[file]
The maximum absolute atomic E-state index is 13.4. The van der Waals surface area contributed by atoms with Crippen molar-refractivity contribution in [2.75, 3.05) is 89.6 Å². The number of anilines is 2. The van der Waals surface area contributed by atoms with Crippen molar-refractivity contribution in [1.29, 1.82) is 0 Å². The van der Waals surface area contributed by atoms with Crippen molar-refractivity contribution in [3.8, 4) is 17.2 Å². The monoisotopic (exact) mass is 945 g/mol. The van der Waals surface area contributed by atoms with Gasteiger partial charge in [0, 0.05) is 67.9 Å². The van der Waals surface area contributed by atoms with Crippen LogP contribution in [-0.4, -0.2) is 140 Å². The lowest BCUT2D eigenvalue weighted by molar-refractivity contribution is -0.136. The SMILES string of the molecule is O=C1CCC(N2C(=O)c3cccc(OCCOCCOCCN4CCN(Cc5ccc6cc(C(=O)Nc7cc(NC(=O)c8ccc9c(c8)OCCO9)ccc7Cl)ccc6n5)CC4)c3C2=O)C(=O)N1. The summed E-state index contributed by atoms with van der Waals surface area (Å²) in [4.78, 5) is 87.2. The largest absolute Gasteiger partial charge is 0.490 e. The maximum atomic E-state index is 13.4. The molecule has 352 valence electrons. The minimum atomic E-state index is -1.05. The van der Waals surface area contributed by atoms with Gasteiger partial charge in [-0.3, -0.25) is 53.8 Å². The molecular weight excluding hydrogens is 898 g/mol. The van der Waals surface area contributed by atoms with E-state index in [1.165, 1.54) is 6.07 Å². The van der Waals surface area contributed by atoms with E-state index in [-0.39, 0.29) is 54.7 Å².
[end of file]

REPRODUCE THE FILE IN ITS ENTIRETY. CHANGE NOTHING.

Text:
The maximum absolute atomic E-state index is 13.4. The van der Waals surface area contributed by atoms with Crippen molar-refractivity contribution in [2.75, 3.05) is 89.6 Å². The number of anilines is 2. The van der Waals surface area contributed by atoms with Crippen molar-refractivity contribution in [1.29, 1.82) is 0 Å². The van der Waals surface area contributed by atoms with Crippen molar-refractivity contribution in [3.8, 4) is 17.2 Å². The monoisotopic (exact) mass is 945 g/mol. The van der Waals surface area contributed by atoms with Gasteiger partial charge in [0, 0.05) is 67.9 Å². The van der Waals surface area contributed by atoms with Crippen LogP contribution in [-0.4, -0.2) is 140 Å². The lowest BCUT2D eigenvalue weighted by molar-refractivity contribution is -0.136. The SMILES string of the molecule is O=C1CCC(N2C(=O)c3cccc(OCCOCCOCCN4CCN(Cc5ccc6cc(C(=O)Nc7cc(NC(=O)c8ccc9c(c8)OCCO9)ccc7Cl)ccc6n5)CC4)c3C2=O)C(=O)N1. The summed E-state index contributed by atoms with van der Waals surface area (Å²) in [4.78, 5) is 87.2. The largest absolute Gasteiger partial charge is 0.490 e. The maximum atomic E-state index is 13.4. The molecule has 352 valence electrons. The minimum atomic E-state index is -1.05. The van der Waals surface area contributed by atoms with Gasteiger partial charge in [-0.3, -0.25) is 53.8 Å². The molecular weight excluding hydrogens is 898 g/mol. The van der Waals surface area contributed by atoms with E-state index in [1.165, 1.54) is 6.07 Å². The van der Waals surface area contributed by atoms with E-state index in [-0.39, 0.29) is 54.7 Å².